Ben Howard: ‘Shapeshift,’ yeah, I suppose I do like to have fun with it. I think it’s important not to be able to be bookmarked, maybe. Sometimes I long for a bit more structure, maybe a calling card. I love the idea of having a business card in music, for all those times you’re asked what type of music you make, just give a digital business card. Because it always stumps me, and I always end up jabbering like a real Englishman, pondering the question too much. I like to keep things interesting for myself, ultimately, and if that means going in a far-off direction and getting lost in the process, then I’m really happy to do that.

There’s a lot of conversation about AI and stuff coming into music these days, and I find that really interesting. Not sure where I sit with it, but certainly the idea that AI has never existed before and it hasn’t been a whole train of generic emotionless beings making music in the first place seems, to me, ironic. I’m always trying to stay in front of AI, maybe.

I love the domestic bliss paired with the haphazard, janky instrumentation of “Interim of Sense.” Correct me if I’m wrong, but it seems like the narrator is painting, baking, almost as an apology for the subject?

Ben Howard: Yeah, I suppose it could be an apology, for sure. A kind of question of doing stuff for other people. I think the guitar part and the whole song felt really dysfunctional and joyful. It is the push and pull of domesticity, I suppose, and also settling: where do you settle when your roots are questioned? It’s a jangly little throwaway number full of meaning.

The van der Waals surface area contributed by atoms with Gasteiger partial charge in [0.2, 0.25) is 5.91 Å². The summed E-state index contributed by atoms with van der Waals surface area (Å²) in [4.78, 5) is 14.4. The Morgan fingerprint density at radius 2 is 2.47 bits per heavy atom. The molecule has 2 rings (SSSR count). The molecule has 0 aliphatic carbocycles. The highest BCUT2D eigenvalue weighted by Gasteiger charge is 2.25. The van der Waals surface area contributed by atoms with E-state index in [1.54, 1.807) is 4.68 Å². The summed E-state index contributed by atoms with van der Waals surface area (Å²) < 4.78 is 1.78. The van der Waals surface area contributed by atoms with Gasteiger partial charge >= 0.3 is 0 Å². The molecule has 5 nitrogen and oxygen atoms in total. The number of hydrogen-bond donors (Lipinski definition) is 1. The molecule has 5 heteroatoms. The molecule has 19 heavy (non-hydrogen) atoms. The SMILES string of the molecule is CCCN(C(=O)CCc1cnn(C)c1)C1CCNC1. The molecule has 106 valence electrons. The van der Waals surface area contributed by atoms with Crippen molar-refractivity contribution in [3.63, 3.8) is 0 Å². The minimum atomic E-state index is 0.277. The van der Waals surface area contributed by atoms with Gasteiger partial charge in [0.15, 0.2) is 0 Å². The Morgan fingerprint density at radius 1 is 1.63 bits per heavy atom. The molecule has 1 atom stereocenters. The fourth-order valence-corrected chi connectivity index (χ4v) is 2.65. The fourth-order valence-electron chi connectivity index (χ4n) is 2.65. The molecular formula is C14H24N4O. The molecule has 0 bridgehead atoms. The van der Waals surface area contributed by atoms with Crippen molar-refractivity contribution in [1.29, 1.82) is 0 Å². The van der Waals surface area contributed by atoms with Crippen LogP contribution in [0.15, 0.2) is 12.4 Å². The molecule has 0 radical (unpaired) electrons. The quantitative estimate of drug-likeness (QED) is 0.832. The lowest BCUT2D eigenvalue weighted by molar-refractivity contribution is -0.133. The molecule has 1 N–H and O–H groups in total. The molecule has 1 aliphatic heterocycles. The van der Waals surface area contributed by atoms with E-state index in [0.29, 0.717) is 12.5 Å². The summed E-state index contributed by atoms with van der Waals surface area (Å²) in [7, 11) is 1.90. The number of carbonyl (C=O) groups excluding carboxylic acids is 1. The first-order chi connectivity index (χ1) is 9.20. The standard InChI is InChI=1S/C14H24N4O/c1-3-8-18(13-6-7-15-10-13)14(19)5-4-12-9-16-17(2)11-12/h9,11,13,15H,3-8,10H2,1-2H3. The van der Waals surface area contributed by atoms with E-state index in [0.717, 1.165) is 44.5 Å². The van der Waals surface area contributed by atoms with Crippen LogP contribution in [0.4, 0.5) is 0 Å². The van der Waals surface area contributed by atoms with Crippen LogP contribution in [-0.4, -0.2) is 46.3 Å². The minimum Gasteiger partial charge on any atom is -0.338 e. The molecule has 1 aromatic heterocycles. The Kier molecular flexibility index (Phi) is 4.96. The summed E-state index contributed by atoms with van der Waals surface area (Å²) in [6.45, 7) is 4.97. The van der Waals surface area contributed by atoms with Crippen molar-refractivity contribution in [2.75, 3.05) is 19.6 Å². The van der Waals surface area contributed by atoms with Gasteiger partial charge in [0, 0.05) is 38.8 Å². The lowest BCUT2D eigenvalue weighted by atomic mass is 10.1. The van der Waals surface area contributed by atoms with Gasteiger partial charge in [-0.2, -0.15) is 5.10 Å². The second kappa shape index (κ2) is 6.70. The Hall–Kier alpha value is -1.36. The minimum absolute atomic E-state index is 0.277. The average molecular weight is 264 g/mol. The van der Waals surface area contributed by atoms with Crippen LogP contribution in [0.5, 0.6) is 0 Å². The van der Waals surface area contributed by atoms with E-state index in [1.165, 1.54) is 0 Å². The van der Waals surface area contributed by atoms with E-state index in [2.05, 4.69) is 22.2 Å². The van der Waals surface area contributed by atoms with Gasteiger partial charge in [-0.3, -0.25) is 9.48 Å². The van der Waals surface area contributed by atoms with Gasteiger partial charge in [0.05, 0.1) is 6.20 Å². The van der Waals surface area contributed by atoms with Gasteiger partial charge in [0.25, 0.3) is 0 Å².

That song, along with the dreamy “Life In The Time,” have these oddly formed structures that are unlike a lot of what’s in indie pop. Was it your goal to be particularly experimental with this album?

Ben Howard: Not necessarily experimental, you know what I mean, fuckin’ hell, there’s people doing way weirder things. So many inspiring folks. No, it wasn’t deliberate, but certainly trying to find your own place in a very busy world has to be an intention, has to be a foundational intention to anyone making music, to find your little space to exist and to enjoy that little oddity in what you create. Not doing it for the sake of being strange or weird, but enjoying yourself and making your own little record and knowing it makes a small part of the greater fabric of music. There’s always gonna be people weirder and doing things you wanna do, but you have your own little lane.

Trying to find your own place in a very busy world has to be an intention, has to be a foundational intention to anyone making music, to find your little space to exist and to enjoy that little oddity in what you create.

If you only have ten days in a recording studio, too, you might wanna play around while you can.

Ben Howard: Yeah, there was a lot of just throwing stuff at the wall, certainly with guitars. I think all of us, the four guitarists in our live band, we all brought pedalboards that were too big for the band, so all the pedals came out for that one.

I wanted to ask about anxiety in these songs — sometimes it comes lyrically, in the form of “Walking Backwards,” where the narrator feels at odds with his mind, yet similar to the moon; or sonically, as in the case of “Moonraker,” where a slow beat and your distorted vocals float over the track. Was this tension present in the makings of the songs?